The First District Court of Appeal of Florida has decided the case of Finkelstein v. State, 2015 WL 798162. In Finkelstein, the defendant was charged with battery on a law enforcement officer with a deadly weapon. The defendant moved to dismiss the charges, claiming statutory immunity pursuant to §776.032, Fla. Stat. (2013), arguing that the deadly force he used was justifiable to defend himself. This statute, commonly referred to as the “stand your ground” defense provides:
[a] person who uses or threatens to use force as permitted in s. 776.012, s. 776.013, or s. 776.031 is justified in such conduct and is immune from criminal prosecution and civil action for the use or threatened use of such force by the person, personal representative, or heirs of the person against whom the force was used or threatened, unless the person against whom force was used or threatened is a law enforcement officer, as defined in s. 943.10(14), who was acting in the performance of his or her official duties and the officer identified himself or herself in accordance with any applicable law or the person using or threatening to use force knew or reasonably should have known that the person was a law enforcement officer.
Id. (emphasis added).
On appeal, the defendant argued that the officer he shot in self defense was not performing his official duties and had not identified himself as a police officer. The court found that the evidence did not support the defendant’s argument, namely that at time of the offense he was unaware the victim was a law enforcement officer. Thus, the court held that §776.032, Fla. Stat., barred the defendant’s claim of statutory immunity. Specifically, the court held that statutory immunity is not available if a person against whom force is used is a law enforcement officer who is acting in performance of his official duties and who has identified himself or herself as a law enforcement officer in accordance with any applicable law.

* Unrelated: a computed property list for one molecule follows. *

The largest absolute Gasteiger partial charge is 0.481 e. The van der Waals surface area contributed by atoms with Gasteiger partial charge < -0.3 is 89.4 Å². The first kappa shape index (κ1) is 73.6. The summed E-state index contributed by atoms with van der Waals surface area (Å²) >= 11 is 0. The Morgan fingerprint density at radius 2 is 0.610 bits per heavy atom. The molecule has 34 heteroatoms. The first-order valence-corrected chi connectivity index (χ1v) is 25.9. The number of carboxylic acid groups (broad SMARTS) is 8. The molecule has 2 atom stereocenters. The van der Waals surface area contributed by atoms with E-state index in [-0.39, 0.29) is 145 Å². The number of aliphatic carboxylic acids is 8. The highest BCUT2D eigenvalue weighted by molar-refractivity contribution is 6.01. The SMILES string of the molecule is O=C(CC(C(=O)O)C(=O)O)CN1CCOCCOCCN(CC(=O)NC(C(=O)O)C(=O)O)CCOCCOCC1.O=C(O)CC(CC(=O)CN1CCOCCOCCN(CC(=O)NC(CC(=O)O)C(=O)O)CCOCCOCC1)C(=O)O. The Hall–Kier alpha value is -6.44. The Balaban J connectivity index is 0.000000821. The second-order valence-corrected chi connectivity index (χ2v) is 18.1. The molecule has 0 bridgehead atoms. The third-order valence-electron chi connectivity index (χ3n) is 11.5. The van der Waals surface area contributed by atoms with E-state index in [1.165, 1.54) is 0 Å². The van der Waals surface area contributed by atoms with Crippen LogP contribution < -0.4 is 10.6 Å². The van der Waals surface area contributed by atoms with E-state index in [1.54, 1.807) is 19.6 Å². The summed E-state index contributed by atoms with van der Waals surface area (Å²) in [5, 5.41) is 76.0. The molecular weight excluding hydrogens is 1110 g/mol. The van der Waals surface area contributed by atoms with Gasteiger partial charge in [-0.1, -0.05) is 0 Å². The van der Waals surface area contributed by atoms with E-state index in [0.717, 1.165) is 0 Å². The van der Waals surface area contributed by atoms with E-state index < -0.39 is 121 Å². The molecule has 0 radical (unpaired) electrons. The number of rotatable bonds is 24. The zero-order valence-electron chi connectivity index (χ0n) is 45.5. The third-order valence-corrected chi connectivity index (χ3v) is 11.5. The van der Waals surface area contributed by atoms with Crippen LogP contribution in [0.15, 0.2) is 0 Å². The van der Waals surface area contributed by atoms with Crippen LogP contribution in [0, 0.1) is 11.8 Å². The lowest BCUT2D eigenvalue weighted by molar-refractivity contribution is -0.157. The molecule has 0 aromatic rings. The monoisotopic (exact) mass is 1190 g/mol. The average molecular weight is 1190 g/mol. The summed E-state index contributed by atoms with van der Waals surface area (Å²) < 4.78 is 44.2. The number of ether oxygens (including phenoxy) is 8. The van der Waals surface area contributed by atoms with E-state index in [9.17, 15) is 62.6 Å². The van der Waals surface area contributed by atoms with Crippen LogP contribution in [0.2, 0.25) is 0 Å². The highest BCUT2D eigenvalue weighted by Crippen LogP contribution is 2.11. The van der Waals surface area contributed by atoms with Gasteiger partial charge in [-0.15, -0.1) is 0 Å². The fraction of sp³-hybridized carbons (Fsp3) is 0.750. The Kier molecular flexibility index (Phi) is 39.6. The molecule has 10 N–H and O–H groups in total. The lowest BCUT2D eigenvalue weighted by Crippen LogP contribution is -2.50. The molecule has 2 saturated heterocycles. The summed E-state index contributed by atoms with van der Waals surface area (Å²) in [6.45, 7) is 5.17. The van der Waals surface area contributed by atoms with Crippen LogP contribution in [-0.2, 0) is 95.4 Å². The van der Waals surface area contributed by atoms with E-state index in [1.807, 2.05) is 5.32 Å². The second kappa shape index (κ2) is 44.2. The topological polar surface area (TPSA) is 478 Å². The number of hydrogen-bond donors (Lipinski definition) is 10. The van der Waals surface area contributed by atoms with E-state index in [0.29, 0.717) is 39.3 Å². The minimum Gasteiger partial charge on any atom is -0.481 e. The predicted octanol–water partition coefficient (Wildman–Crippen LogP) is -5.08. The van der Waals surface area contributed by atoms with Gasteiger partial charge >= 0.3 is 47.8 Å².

Finkelstein and other cases decided under the stand your ground statute make clear that the defendant cannot merely claim he was unaware that his or her victim was not a police officer in order to prevail using this defense. Once the prosecution has met its initial burden of establishing that the officer was acting in the course of an official duty and was properly identified as such, the defendant must make some affirmative showing that the officer was not acting in an official capacity or that the officer somehow failed to properly identify him or herself. Certain factors will obviously be persuasive to a jury, namely, if the officer was wearing a uniform or some other official insignia, the time and place of the encounter, and whether the initial encounter arose from a traffic or other stop by law enforcement. Additionally, testimony from bystanders to the altercation might also be used to establish the officer failed to make proper identification. For this reason, it is important that these cases are immediately investigated to preserve evidence critical to this defense.